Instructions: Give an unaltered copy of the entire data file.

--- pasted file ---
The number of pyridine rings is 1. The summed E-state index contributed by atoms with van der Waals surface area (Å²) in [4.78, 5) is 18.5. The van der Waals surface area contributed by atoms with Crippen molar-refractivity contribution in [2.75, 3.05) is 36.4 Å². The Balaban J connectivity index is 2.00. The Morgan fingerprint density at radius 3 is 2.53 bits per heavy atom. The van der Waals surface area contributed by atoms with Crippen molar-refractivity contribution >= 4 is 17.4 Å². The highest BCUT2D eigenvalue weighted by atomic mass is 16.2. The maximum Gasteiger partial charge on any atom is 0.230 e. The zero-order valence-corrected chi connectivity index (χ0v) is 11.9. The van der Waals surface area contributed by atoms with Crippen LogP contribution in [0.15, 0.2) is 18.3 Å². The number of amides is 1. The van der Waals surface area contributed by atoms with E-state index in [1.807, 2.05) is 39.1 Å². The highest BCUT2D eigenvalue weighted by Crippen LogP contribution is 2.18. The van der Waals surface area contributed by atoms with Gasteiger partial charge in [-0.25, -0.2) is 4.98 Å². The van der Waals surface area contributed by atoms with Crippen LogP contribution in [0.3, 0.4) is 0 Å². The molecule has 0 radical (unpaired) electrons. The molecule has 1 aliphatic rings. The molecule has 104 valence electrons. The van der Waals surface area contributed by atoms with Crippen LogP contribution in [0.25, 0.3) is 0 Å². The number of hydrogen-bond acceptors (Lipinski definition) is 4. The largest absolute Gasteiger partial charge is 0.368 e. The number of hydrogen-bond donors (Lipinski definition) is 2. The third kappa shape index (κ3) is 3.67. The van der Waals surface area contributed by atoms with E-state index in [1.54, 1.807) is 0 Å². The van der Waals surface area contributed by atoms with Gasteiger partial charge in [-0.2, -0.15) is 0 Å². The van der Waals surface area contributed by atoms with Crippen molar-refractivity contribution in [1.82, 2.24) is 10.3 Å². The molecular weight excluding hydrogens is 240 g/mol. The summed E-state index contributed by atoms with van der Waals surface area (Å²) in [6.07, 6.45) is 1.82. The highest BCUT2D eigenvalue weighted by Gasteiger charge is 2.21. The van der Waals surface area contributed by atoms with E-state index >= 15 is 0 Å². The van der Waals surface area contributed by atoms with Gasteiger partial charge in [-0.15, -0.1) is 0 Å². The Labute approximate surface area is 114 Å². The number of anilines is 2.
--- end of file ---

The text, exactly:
The number of pyridine rings is 1. The summed E-state index contributed by atoms with van der Waals surface area (Å²) in [4.78, 5) is 18.5. The van der Waals surface area contributed by atoms with Crippen molar-refractivity contribution in [2.75, 3.05) is 36.4 Å². The Balaban J connectivity index is 2.00. The Morgan fingerprint density at radius 3 is 2.53 bits per heavy atom. The van der Waals surface area contributed by atoms with Crippen molar-refractivity contribution >= 4 is 17.4 Å². The highest BCUT2D eigenvalue weighted by atomic mass is 16.2. The maximum Gasteiger partial charge on any atom is 0.230 e. The zero-order valence-corrected chi connectivity index (χ0v) is 11.9. The van der Waals surface area contributed by atoms with Crippen LogP contribution in [0.15, 0.2) is 18.3 Å². The number of amides is 1. The van der Waals surface area contributed by atoms with E-state index in [1.807, 2.05) is 39.1 Å². The highest BCUT2D eigenvalue weighted by Crippen LogP contribution is 2.18. The van der Waals surface area contributed by atoms with Gasteiger partial charge in [-0.25, -0.2) is 4.98 Å². The van der Waals surface area contributed by atoms with Crippen LogP contribution in [0.3, 0.4) is 0 Å². The molecule has 0 radical (unpaired) electrons. The molecule has 1 aliphatic rings. The molecule has 104 valence electrons. The van der Waals surface area contributed by atoms with Crippen LogP contribution in [0.25, 0.3) is 0 Å². The number of hydrogen-bond acceptors (Lipinski definition) is 4. The largest absolute Gasteiger partial charge is 0.368 e. The number of hydrogen-bond donors (Lipinski definition) is 2. The third kappa shape index (κ3) is 3.67. The van der Waals surface area contributed by atoms with E-state index in [1.54, 1.807) is 0 Å². The van der Waals surface area contributed by atoms with Gasteiger partial charge in [-0.2, -0.15) is 0 Å². The van der Waals surface area contributed by atoms with Crippen molar-refractivity contribution in [1.82, 2.24) is 10.3 Å². The molecular weight excluding hydrogens is 240 g/mol. The summed E-state index contributed by atoms with van der Waals surface area (Å²) in [6.07, 6.45) is 1.82. The highest BCUT2D eigenvalue weighted by Gasteiger charge is 2.21. The van der Waals surface area contributed by atoms with E-state index >= 15 is 0 Å². The van der Waals surface area contributed by atoms with Gasteiger partial charge in [-0.15, -0.1) is 0 Å². The Labute approximate surface area is 114 Å². The number of anilines is 2.